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My 1/4 shut off valve still allows a very small amount of water through when turned off. This valve controls a line that I need to disconnect while long term repairs are in effect and it effectively leaks about a gallon a day. I need complete shut off. What do I do to fix this valve (replacement would be a pain since it's in a tight spot).

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    What type of 1/4 turn valve is it (size, service, etc.)? If it is a simple stop valve under an indoor fixture (like a kitchen/bath faucet or toilet) they generally are not serviceable and you will need to replace it. – Jimmy Fix-it Apr 21 '16 at 5:10
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    Can you cap off the line? – ratchet freak Apr 21 '16 at 10:54
  • It's under the kitchen sink and it feeds the dishwasher. The kitchen is being renovated and dishwasher was removed until alterations completed. I tried to cap it off but with leaking water it was next to impossible to solder a cap on it and compression fixtures seemed not possible. – Gio Apr 21 '16 at 13:17
  • Best practice would be to actually replace the valve, but a good stop-gap is routing a supply hose directly into the drain. (Or maybe a bucket if your drain hasn't been opened up.) If it's copper, a sharkbite cap, while expensive, would work (and be removable later). – Aloysius Defenestrate Apr 22 '16 at 2:08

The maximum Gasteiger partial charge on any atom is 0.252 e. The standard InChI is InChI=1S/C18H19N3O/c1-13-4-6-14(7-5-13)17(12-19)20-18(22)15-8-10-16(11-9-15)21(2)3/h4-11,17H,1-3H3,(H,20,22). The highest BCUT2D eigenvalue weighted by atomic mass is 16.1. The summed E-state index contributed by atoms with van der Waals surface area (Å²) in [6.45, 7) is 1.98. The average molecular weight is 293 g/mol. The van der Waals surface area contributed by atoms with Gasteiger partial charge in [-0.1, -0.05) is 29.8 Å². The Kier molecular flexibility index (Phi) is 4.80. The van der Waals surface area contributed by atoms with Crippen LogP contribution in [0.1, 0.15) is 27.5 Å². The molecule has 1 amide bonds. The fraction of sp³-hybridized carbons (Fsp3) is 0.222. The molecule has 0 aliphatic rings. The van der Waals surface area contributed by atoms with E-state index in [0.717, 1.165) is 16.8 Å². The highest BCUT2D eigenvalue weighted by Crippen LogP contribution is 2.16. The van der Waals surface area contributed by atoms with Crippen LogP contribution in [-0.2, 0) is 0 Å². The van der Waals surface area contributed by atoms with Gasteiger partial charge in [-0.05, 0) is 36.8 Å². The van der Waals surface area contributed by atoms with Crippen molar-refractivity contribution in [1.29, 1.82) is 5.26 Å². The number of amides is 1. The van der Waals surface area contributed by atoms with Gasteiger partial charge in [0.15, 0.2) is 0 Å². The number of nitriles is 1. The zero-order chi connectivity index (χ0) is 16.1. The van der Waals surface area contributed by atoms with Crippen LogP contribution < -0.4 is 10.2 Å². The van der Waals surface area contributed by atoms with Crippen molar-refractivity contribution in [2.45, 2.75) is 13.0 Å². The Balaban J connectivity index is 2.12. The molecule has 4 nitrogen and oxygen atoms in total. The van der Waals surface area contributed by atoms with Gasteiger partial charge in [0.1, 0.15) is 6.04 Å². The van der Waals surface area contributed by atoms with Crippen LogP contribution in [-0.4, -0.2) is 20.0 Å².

• 1/4 turn ball valves have plastic seals at each side of the ball with a hole in it. Many times the valve can be tightened (not the stem) but the end that threads into the body to tighten them up and stop the leak. Not all are built this way but most metal ones are. when you removed the fitting it may have loosened causing the leak. – Ed Beal Apr 22 '16 at 18:51
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Get a pipe cap.

This is normal with shut-off valves that are not exercised for many years.

You only really need it to slow down flow enough to change and tighten the connecting piping. Sometimes that's all you can hope for. That said, we've been on a campaign to replace every one in the facility, but it's almost futile - we'll have the same problem again in 30 years.

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"1/4 turn ball valves have plastic seals at each side of the ball with a hole in it. Many times the valve can be tightened (not the stem) but the end that threads into the body to tighten them up and stop the leak. Not all are built this way but most metal ones are. when you removed the fitting it may have loosened causing the leak."

I agreed with this. Either the chrome plated ball had pitted and leak or the plastic or brass cup has scratch. If it's too hard to replace the whole, then buy a same unit and exchange only the new gut.

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